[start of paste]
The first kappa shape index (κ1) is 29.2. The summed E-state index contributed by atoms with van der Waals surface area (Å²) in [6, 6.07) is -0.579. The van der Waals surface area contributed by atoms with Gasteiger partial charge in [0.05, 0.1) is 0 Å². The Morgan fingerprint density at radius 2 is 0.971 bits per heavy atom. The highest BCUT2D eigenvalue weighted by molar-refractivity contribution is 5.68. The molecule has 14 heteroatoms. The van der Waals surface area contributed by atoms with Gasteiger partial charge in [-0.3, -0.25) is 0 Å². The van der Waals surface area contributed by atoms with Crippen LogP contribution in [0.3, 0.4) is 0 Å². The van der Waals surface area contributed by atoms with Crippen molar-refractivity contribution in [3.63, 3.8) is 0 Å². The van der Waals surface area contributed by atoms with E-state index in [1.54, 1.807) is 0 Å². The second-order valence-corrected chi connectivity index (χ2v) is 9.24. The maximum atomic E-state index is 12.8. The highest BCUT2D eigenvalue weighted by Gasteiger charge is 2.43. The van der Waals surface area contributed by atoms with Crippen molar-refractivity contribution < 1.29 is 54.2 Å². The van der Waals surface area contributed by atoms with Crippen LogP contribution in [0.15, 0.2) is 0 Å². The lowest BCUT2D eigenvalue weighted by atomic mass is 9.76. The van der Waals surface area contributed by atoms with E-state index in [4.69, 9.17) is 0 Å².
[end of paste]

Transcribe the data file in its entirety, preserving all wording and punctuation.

The first kappa shape index (κ1) is 29.2. The summed E-state index contributed by atoms with van der Waals surface area (Å²) in [6, 6.07) is -0.579. The van der Waals surface area contributed by atoms with Gasteiger partial charge in [0.05, 0.1) is 0 Å². The Morgan fingerprint density at radius 2 is 0.971 bits per heavy atom. The highest BCUT2D eigenvalue weighted by molar-refractivity contribution is 5.68. The molecule has 14 heteroatoms. The van der Waals surface area contributed by atoms with Gasteiger partial charge in [-0.3, -0.25) is 0 Å². The van der Waals surface area contributed by atoms with Crippen LogP contribution in [0.3, 0.4) is 0 Å². The van der Waals surface area contributed by atoms with Crippen molar-refractivity contribution in [3.63, 3.8) is 0 Å². The van der Waals surface area contributed by atoms with E-state index in [1.54, 1.807) is 0 Å². The second-order valence-corrected chi connectivity index (χ2v) is 9.24. The maximum atomic E-state index is 12.8. The highest BCUT2D eigenvalue weighted by Gasteiger charge is 2.43. The van der Waals surface area contributed by atoms with Crippen molar-refractivity contribution < 1.29 is 54.2 Å². The van der Waals surface area contributed by atoms with Crippen LogP contribution in [0.15, 0.2) is 0 Å². The lowest BCUT2D eigenvalue weighted by atomic mass is 9.76. The van der Waals surface area contributed by atoms with E-state index in [4.69, 9.17) is 0 Å².